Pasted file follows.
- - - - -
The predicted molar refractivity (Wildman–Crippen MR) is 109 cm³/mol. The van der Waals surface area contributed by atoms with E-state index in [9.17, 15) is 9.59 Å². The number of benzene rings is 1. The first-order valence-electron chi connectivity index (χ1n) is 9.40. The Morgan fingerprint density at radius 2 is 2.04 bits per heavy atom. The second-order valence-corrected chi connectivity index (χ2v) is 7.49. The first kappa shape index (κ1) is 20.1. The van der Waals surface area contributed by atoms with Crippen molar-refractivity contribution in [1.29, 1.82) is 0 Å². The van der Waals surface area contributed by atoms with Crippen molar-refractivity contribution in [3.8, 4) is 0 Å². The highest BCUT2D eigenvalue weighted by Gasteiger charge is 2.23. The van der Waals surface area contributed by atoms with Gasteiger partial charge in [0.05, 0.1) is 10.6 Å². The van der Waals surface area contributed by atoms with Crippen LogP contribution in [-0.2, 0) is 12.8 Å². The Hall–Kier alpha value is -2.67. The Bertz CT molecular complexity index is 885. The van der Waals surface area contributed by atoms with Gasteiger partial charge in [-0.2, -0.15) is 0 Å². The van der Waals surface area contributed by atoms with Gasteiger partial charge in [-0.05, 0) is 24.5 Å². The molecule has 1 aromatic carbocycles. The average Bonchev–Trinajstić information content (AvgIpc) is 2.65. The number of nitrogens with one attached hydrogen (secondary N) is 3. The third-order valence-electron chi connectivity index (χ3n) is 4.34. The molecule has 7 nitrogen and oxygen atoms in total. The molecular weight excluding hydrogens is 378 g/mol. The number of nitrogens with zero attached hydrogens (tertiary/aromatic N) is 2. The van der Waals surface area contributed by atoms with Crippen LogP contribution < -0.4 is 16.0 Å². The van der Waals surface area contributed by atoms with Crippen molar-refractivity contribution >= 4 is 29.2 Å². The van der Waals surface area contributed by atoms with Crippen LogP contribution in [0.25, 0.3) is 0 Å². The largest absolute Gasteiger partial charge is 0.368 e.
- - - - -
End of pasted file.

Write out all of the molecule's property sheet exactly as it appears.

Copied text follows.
The predicted molar refractivity (Wildman–Crippen MR) is 109 cm³/mol. The van der Waals surface area contributed by atoms with E-state index in [9.17, 15) is 9.59 Å². The number of benzene rings is 1. The first-order valence-electron chi connectivity index (χ1n) is 9.40. The Morgan fingerprint density at radius 2 is 2.04 bits per heavy atom. The second-order valence-corrected chi connectivity index (χ2v) is 7.49. The first kappa shape index (κ1) is 20.1. The van der Waals surface area contributed by atoms with Crippen molar-refractivity contribution in [1.29, 1.82) is 0 Å². The van der Waals surface area contributed by atoms with Crippen molar-refractivity contribution in [3.8, 4) is 0 Å². The highest BCUT2D eigenvalue weighted by Gasteiger charge is 2.23. The van der Waals surface area contributed by atoms with Gasteiger partial charge in [0.05, 0.1) is 10.6 Å². The van der Waals surface area contributed by atoms with Crippen LogP contribution in [-0.2, 0) is 12.8 Å². The Hall–Kier alpha value is -2.67. The Bertz CT molecular complexity index is 885. The van der Waals surface area contributed by atoms with Gasteiger partial charge in [-0.2, -0.15) is 0 Å². The van der Waals surface area contributed by atoms with Gasteiger partial charge in [-0.05, 0) is 24.5 Å². The molecule has 1 aromatic carbocycles. The average Bonchev–Trinajstić information content (AvgIpc) is 2.65. The number of nitrogens with one attached hydrogen (secondary N) is 3. The third-order valence-electron chi connectivity index (χ3n) is 4.34. The molecule has 7 nitrogen and oxygen atoms in total. The molecular weight excluding hydrogens is 378 g/mol. The number of nitrogens with zero attached hydrogens (tertiary/aromatic N) is 2. The van der Waals surface area contributed by atoms with Crippen LogP contribution < -0.4 is 16.0 Å². The van der Waals surface area contributed by atoms with Crippen molar-refractivity contribution >= 4 is 29.2 Å². The van der Waals surface area contributed by atoms with Crippen LogP contribution in [0.25, 0.3) is 0 Å². The largest absolute Gasteiger partial charge is 0.368 e.